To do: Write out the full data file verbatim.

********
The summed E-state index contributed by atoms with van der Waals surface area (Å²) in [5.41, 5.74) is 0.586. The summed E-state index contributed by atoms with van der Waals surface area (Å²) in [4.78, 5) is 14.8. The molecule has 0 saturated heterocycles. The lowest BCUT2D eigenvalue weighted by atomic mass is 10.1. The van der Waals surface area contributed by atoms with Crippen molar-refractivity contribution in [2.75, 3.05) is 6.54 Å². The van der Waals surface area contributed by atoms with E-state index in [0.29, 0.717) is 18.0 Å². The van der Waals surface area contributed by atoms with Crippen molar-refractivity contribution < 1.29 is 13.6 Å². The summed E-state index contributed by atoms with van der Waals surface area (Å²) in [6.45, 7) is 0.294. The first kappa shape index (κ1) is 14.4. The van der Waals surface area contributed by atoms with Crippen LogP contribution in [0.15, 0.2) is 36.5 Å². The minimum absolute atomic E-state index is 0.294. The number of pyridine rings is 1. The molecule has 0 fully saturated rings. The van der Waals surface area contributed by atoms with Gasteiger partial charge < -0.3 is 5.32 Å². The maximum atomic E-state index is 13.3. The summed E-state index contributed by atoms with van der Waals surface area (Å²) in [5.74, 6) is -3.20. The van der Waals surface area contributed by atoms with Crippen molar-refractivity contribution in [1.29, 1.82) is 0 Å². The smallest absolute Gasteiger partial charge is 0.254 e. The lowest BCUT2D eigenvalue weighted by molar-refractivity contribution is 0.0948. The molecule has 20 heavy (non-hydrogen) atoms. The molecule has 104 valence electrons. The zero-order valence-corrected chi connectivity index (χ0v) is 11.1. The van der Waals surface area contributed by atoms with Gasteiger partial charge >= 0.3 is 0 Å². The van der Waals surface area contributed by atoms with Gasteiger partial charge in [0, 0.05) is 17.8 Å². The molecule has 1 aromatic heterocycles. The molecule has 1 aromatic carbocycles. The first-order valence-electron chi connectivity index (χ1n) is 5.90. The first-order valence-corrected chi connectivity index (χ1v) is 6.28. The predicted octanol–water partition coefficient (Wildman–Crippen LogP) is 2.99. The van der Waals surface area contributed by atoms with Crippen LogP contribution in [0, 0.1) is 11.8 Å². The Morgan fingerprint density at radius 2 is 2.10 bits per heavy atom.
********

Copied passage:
The summed E-state index contributed by atoms with van der Waals surface area (Å²) in [5.41, 5.74) is 0.586. The summed E-state index contributed by atoms with van der Waals surface area (Å²) in [4.78, 5) is 14.8. The molecule has 0 saturated heterocycles. The lowest BCUT2D eigenvalue weighted by atomic mass is 10.1. The van der Waals surface area contributed by atoms with Crippen molar-refractivity contribution in [2.75, 3.05) is 6.54 Å². The van der Waals surface area contributed by atoms with E-state index in [0.29, 0.717) is 18.0 Å². The van der Waals surface area contributed by atoms with Crippen molar-refractivity contribution < 1.29 is 13.6 Å². The summed E-state index contributed by atoms with van der Waals surface area (Å²) in [6.45, 7) is 0.294. The first kappa shape index (κ1) is 14.4. The van der Waals surface area contributed by atoms with Crippen LogP contribution in [0.15, 0.2) is 36.5 Å². The minimum absolute atomic E-state index is 0.294. The number of pyridine rings is 1. The molecule has 0 fully saturated rings. The van der Waals surface area contributed by atoms with Gasteiger partial charge < -0.3 is 5.32 Å². The maximum atomic E-state index is 13.3. The summed E-state index contributed by atoms with van der Waals surface area (Å²) in [5.74, 6) is -3.20. The van der Waals surface area contributed by atoms with Crippen molar-refractivity contribution in [1.29, 1.82) is 0 Å². The smallest absolute Gasteiger partial charge is 0.254 e. The lowest BCUT2D eigenvalue weighted by molar-refractivity contribution is 0.0948. The molecule has 20 heavy (non-hydrogen) atoms. The molecule has 104 valence electrons. The zero-order valence-corrected chi connectivity index (χ0v) is 11.1. The van der Waals surface area contributed by atoms with Gasteiger partial charge >= 0.3 is 0 Å². The van der Waals surface area contributed by atoms with Gasteiger partial charge in [0, 0.05) is 17.8 Å². The molecule has 1 aromatic heterocycles. The molecule has 1 aromatic carbocycles. The first-order valence-electron chi connectivity index (χ1n) is 5.90. The first-order valence-corrected chi connectivity index (χ1v) is 6.28. The predicted octanol–water partition coefficient (Wildman–Crippen LogP) is 2.99. The van der Waals surface area contributed by atoms with Crippen LogP contribution in [0, 0.1) is 11.8 Å². The Morgan fingerprint density at radius 2 is 2.10 bits per heavy atom.